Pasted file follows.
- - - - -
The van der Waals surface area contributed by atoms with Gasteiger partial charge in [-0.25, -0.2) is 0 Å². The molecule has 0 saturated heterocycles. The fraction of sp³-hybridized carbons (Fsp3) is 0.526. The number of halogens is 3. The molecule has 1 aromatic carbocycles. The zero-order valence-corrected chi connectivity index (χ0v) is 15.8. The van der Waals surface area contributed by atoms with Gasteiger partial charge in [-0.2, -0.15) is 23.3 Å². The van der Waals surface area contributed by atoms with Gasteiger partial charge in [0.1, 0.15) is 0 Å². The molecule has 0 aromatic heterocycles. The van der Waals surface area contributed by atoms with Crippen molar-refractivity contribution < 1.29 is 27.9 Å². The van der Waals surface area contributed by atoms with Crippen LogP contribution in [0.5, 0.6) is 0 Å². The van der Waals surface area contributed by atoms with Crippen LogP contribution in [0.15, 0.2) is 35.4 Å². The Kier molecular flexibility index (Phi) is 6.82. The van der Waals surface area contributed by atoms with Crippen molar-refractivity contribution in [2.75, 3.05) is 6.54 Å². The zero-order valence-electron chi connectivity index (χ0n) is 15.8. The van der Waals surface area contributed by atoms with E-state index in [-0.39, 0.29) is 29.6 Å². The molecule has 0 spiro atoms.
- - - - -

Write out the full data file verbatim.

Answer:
The van der Waals surface area contributed by atoms with Gasteiger partial charge in [-0.25, -0.2) is 0 Å². The molecule has 0 saturated heterocycles. The fraction of sp³-hybridized carbons (Fsp3) is 0.526. The number of halogens is 3. The molecule has 1 aromatic carbocycles. The zero-order valence-corrected chi connectivity index (χ0v) is 15.8. The van der Waals surface area contributed by atoms with Gasteiger partial charge in [-0.2, -0.15) is 23.3 Å². The van der Waals surface area contributed by atoms with Gasteiger partial charge in [0.1, 0.15) is 0 Å². The molecule has 0 aromatic heterocycles. The van der Waals surface area contributed by atoms with Crippen molar-refractivity contribution < 1.29 is 27.9 Å². The van der Waals surface area contributed by atoms with Crippen LogP contribution in [0.5, 0.6) is 0 Å². The van der Waals surface area contributed by atoms with Crippen LogP contribution in [0.15, 0.2) is 35.4 Å². The Kier molecular flexibility index (Phi) is 6.82. The van der Waals surface area contributed by atoms with Crippen molar-refractivity contribution in [2.75, 3.05) is 6.54 Å². The zero-order valence-electron chi connectivity index (χ0n) is 15.8. The van der Waals surface area contributed by atoms with E-state index in [-0.39, 0.29) is 29.6 Å². The molecule has 0 spiro atoms.